Inspiring trust: Is there a better way?Follow @PwC_LLP
Across the world, the concept of business value is changing – and the focus of reporting is changing with it. As an array of accelerating megatrends put companies’ resilience, sustainability and business models to the test, preparers and users of corporate reporting are recognising the need for a broader view of value creation that goes beyond increased output and short-term financial returns.
Instead, sound business decisions – and the disclosures companies make around them – increasingly need to reflect accountability to a wider set of stakeholders and require a more holistic and integrated view of the outcomes and impacts of everything an organisation does.
Corporate reporting – both internal and external – is evolving to reflect these shifts as I've shown in the diagram. Many leading organisations worldwide are already pushing back the boundaries by innovating and experimenting with more progressive reporting. Building stakeholder trust in their reporting during the transition is important, but also challenging.
Why? Because the existing assurance model – and the concepts underlying it – have their roots in the audit of financial statements, which is a mature, historical and financially-based reporting framework. And that model doesn’t always sit easily with reporting that’s broader, more forward-looking, more integrated, and – crucially – still evolving.
So, what to do? I believe it’s time to think boldly about a new and different way to build trust in corporate reporting.
Information doesn’t have to be ‘hard’ to be trustworthy – but you do need to know how ‘soft’ it is, and where it’s come from.
So, what if, rather than providing a conclusion on how an organisation’s reporting measures against criteria, we turn the equation round – and instead provide insight that lets people look behind the numbers, so they can decide for themselves the degree of trust they’ll put in the information?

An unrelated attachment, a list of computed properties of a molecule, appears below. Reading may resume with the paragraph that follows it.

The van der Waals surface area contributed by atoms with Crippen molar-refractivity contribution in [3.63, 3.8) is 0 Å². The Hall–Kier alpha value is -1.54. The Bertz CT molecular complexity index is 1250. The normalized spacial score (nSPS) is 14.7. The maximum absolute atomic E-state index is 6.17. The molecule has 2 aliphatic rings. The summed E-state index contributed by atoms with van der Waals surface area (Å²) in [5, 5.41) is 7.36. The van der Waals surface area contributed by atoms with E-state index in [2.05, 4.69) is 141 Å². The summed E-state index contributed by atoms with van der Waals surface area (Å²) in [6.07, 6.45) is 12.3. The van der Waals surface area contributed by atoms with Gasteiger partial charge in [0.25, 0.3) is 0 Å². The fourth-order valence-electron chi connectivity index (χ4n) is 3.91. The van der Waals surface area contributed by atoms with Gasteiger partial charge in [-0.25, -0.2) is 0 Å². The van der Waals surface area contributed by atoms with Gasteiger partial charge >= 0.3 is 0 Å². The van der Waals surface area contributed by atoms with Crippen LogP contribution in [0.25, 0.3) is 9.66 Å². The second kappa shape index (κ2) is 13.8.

What might be the characteristics of such a model? Based on the application of informed professional judgment, we can envisage a model that's:
• Multi-dimensional – telling a story about the maturity of the organisation’s reporting across several dimensions;
• Information-rich yet simple – and made more accessible through a visual representation with clear commentary;
• Able to provide insight into what lies behind the numbers – not just whether the numbers are ‘right’ or ‘wrong’ – together with links, when available, to areas where traditional assurance has been obtained; and
• Capable of being applied consistently across different organisations.
All these characteristics point towards a model that’s accessible and understandable ‘at a glance’ – allowing it to remain simple and user-friendly, while being able to handle a vast array of different types of information. Essentially, this would support an organisation in being transparent about where it is on its reporting journey.
In our new thought piece, Inspiring trust through insight, we show how this model might work using the Integrated Reporting (IR) Framework. We believe this thinking is equally applicable to internal reporting: for example, it could be applied to management reporting on the Total Impact Measurement and Management (TIMM) dimensions, measuring an organisation’s social, environmental, tax and economic impacts.
One thing’s clear: corporate reporting is evolving to be broader, more forward-looking and more integrated. The assurance profession should support and accelerate this journey and I think the model we’ve developed shows a possible way forward.
Richard Sexton is Vice Chairman; Global Assurance, an appointment he took up on 1 July 2013. In this role, he focuses on further building the PwC network’s global assurance practice with particular emphasis of quality and regulatory matters, trust in the profession, and broader financial markets. Read Richard's full biography.